“When I started in ’78 the quarantine for an animal coming from the UK was four months, with three months pre-export. There were only two points of entry, which were the UK and Hawaii, but now we have R-NATS (rabies nucleic acid-amplification tests) and rabies vaccinations, we can allow them in directly from a number of countries.”
Spotswood is also the only live-bird quarantine centre in Australia. Birds are among the highest-risk imports and as it stands, only breeding and show pigeons are allowed in the country, although protocols for other birds are under review.
The pigeons, which can be worth as much as 15,000 euros ($17,000) each, are housed in a bio-containment centre and staff must shower each time they enter or leave.
The value of this centre was demonstrated in 2010 when a cargo of pigeons tested positive to Newcastle disease and the whole shipment was destroyed, preventing a potentially devastating outbreak.
But it’s not just domestic pets and show pigeons that fly in or out. Last year almost four million ornamental and tropical fish were imported for the aquarium industry. There’s also an enormous amount of genetic and reproductive material - embryos and semen - across a range of species, from exotic zoo creatures to farm animals, that arrives as air cargo.
“You’d be surprised what’s jetting about,” Danny Burkandt of JetPets Animal Transport says. In addition to transporting companion animals interstate and overseas, JetPets has helped airlift a red panda from Melbourne Zoo to its new home in Auckland.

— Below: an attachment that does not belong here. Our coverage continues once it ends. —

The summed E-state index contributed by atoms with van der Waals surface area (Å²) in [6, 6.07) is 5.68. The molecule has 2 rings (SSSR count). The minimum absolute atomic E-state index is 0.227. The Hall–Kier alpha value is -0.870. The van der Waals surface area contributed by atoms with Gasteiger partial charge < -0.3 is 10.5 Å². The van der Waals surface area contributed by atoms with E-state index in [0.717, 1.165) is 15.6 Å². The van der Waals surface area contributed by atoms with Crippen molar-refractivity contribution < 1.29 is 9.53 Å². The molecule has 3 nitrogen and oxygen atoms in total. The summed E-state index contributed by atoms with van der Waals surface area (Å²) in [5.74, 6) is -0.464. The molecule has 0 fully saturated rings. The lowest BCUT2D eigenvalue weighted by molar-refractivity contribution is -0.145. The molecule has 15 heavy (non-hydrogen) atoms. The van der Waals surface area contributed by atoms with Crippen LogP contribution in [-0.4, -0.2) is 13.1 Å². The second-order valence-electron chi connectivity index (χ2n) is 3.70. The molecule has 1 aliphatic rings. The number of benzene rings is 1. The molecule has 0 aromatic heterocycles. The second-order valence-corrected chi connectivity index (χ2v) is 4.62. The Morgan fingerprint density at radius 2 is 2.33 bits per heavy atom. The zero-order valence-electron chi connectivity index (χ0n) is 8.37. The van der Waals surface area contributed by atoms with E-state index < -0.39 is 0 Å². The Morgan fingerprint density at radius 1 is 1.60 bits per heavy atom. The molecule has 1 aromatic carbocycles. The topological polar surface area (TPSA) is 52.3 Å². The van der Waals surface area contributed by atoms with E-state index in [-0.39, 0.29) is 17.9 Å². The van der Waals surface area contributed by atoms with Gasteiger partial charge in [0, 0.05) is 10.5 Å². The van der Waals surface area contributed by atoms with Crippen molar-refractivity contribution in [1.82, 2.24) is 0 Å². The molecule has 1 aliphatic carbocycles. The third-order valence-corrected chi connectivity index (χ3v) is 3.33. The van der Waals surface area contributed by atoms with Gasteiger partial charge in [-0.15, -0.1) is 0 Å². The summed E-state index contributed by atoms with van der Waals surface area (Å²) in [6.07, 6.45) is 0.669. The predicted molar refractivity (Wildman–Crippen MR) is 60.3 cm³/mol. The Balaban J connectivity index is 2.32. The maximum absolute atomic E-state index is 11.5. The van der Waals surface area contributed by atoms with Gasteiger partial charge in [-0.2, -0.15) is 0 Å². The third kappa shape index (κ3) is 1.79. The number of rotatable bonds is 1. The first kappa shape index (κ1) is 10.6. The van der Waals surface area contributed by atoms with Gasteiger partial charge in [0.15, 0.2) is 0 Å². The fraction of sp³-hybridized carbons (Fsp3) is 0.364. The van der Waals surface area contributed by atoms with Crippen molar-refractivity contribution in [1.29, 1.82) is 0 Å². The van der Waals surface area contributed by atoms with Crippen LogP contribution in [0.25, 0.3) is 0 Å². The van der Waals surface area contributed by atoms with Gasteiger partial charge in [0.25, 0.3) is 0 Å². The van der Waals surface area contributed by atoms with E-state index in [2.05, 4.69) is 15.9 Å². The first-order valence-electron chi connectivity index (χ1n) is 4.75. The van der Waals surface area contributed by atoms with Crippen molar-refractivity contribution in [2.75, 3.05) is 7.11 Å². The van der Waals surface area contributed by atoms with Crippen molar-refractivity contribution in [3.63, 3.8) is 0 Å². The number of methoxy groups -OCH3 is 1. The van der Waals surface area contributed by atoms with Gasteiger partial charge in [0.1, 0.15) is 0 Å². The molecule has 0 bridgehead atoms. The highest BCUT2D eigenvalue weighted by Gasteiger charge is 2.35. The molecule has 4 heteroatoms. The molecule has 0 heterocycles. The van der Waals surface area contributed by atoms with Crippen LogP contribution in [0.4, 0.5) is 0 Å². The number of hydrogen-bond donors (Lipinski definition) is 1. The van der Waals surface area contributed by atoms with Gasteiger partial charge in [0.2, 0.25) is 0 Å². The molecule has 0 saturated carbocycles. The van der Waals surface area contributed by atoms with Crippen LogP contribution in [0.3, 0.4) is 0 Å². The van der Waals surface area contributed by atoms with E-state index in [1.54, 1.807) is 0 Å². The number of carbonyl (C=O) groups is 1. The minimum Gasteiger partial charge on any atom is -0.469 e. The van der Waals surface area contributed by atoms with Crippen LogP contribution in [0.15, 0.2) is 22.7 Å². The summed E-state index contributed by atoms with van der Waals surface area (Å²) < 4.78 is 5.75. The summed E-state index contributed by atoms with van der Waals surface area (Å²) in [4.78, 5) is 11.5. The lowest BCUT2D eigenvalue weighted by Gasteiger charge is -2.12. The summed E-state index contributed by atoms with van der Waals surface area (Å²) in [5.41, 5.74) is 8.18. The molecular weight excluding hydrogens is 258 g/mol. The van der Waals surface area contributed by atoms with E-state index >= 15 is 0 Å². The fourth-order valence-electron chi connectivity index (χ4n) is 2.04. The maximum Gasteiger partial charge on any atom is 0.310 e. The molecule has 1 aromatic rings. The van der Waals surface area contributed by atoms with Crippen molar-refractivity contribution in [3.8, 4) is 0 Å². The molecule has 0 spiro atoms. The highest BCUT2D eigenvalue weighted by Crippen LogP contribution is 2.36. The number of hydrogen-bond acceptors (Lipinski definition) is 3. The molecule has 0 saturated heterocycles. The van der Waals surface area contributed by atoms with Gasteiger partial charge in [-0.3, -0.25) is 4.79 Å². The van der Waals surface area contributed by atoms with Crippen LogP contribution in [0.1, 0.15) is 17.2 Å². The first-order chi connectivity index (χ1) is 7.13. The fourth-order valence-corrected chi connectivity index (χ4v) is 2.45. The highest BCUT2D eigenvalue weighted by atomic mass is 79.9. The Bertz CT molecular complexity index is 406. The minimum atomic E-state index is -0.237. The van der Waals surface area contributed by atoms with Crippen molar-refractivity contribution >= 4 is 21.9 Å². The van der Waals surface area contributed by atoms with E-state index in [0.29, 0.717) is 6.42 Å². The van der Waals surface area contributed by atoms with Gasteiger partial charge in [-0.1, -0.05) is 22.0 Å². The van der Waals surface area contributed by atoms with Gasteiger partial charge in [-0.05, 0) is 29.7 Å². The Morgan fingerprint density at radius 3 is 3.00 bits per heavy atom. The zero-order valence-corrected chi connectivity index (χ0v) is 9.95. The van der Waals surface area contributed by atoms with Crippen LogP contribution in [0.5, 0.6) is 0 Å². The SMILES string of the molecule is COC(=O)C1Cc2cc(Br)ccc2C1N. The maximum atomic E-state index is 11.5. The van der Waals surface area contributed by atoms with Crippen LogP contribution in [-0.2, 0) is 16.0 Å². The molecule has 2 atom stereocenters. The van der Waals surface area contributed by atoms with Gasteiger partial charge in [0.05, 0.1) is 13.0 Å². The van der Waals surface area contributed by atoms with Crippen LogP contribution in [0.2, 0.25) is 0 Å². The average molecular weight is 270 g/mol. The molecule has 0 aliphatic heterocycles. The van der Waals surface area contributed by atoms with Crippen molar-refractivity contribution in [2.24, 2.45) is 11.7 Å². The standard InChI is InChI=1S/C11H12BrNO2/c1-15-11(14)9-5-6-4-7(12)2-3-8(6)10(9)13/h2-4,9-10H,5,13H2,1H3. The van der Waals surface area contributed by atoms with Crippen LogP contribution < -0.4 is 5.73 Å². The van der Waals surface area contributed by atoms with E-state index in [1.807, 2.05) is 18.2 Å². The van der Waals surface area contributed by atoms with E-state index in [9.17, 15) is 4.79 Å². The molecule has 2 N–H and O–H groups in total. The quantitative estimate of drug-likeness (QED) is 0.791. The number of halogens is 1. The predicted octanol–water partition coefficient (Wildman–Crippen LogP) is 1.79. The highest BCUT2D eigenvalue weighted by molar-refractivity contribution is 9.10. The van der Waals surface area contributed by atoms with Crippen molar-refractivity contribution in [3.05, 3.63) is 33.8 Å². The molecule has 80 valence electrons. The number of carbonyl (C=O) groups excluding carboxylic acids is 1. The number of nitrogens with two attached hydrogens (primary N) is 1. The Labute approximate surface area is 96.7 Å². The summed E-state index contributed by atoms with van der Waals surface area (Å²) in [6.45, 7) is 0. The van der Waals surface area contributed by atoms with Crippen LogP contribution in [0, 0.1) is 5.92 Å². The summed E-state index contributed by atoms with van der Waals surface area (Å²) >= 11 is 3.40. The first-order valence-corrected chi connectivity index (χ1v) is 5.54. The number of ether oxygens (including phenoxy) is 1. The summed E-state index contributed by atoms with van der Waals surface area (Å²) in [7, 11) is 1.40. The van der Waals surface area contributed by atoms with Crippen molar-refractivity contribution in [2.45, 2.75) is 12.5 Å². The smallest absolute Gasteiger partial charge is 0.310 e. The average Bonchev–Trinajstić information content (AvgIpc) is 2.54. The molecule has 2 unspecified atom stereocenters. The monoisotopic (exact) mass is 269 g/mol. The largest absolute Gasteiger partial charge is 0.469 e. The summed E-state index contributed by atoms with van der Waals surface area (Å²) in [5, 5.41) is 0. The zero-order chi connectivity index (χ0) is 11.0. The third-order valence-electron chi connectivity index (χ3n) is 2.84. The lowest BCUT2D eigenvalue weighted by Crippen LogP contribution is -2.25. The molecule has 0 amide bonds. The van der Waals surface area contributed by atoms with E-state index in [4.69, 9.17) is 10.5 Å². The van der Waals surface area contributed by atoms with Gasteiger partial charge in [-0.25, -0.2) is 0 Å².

JetPets arranged customs clearance for Jelani the giraffe who was shipped from New Zealand last year to become a resident of Werribee Open Range Zoo.
They also assist with service animals like guide dog Eamon, who was allocated his own seat alongside his best mate, legally blind photographer Andrew Follows, when he travelled to the UK last month for his first international exhibition.
The recent return of Black Caviar to Australia after her successful English campaign focused attention on another lot of frequent flyers – racehorses and stud stallions.
Melbourne-headquartered International Racehorse Transport (IRT) transports more than 5000 horses across the globe each year.
“When we first started out 40 years ago we used to have all sorts of animals on board, helping zoos get elephants and things here,’’ IRT transport manager Chris Burke says, ‘‘but these days it’s solely horses.
“It’s not uncommon for us to carry horses that are individually worth far more than the plane. You can have a planeload with 30 shuttle stallions worth several billion dollars.
“The first eight horses over the line in last year’s Melbourne Cup we flew in ahead of the spring carnival and we’ve flown as many as 20 of the starters into the country at some time.
“It’s quite a commitment to bring horses here for the Cup. If you are based in Europe and you want to bring a horse to the Melbourne Cup and go home again, you’d need to budget close to $100,000 including quarantine at the Werribee International Horse Centre.
“It’s a huge risk when you think unless they win at least $100,000 in prizemoney it is going to end up costing them.”
And, as we gallop toward spring, you could say the winner of the 2012 Melbourne Cup is still very much up in the air.